Born in 1892, Getty began his career as a wildcatter in Oklahoma in 1914, with a stake from his oilman father, George F. Getty. The young Getty bought leases at giveaway prices on land believed to be barren of oil. His wells struck rich oil beds, however, and Getty made his first million by the time he was 23. During the 1920s, constantly on the hunt for bargains, he bought leases and drilled for oil in the rich fields opening up along the California coast. By the time his father died in 1930, Getty was worth $3 million—a remarkable fortune in the first year of the Great Depression (1929–1939).
Throughout the Depression, with many businesses desperate for cash, Getty realized that he could buy shares in oil companies for a fraction of what the oil in the ground was worth. He staked everything he owned or could borrow on his determination to acquire oil company stocks. He even persuaded his mother to give him control of her trust fund. (According to biographer Robert Lenzner, he then boasted to an acquaintance, "I just fleeced my mother.")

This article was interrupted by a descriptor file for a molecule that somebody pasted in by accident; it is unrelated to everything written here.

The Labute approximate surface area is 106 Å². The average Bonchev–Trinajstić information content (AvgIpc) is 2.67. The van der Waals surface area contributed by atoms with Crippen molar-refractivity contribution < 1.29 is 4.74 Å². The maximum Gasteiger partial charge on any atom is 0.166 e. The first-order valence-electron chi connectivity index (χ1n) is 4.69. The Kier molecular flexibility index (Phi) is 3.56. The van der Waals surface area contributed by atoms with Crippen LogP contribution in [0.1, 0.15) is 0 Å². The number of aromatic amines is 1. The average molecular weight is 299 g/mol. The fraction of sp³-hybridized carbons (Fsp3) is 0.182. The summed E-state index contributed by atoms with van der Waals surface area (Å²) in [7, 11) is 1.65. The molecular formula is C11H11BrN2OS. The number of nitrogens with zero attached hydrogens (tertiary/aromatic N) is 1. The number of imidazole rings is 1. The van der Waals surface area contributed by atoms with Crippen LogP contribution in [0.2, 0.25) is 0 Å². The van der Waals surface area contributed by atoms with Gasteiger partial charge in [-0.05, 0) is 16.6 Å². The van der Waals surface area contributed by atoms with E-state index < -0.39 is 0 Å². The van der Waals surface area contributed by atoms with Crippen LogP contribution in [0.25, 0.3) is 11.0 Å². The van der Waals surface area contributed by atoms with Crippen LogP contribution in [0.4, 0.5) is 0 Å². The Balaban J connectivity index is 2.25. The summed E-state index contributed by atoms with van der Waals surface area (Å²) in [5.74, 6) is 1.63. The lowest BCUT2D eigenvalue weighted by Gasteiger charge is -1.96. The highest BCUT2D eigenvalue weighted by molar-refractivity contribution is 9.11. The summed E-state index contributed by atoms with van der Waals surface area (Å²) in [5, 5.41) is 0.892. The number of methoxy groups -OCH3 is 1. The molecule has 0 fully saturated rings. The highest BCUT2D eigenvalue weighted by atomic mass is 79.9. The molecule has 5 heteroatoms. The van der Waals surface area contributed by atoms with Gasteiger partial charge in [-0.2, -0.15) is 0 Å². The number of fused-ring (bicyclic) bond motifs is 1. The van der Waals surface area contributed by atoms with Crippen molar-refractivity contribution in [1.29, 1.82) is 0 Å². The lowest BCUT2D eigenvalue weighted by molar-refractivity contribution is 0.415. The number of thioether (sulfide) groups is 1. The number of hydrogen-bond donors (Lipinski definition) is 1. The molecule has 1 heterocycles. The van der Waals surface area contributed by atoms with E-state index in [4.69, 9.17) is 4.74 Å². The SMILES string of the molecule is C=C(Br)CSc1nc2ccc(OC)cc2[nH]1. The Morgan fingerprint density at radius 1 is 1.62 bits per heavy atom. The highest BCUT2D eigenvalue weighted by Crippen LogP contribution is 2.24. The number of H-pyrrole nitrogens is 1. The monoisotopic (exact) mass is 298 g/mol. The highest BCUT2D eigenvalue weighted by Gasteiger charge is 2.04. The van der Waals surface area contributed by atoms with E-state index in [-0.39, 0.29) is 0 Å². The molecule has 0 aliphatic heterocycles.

In the early 1930s Getty bought the Pacific Western Oil Corporation, a holding company with large oil reserves. In 1932 he began to buy stock in Tide Water Associated Oil, then one of America's best-known oil companies, which owned more than 1,200 service stations. Within 20 years, he had voting control of the company.
Following World War II (1939–1945), on the basis of good geological information, Getty became interested in the potential of oil fields in the Middle East. In 1949 he obtained a concession to drill for oil in an area then called the neutral zone, between Kuwait and Saudi Arabia. Drillers struck oil in 1953, vaulting Getty into the ranks of the world's richest oil barons. His Getty Oil Company, which concentrated on oil exploration and production, remained hugely profitable for the rest of his life. In the last full year of his life, Getty made $25.8 million in company dividends.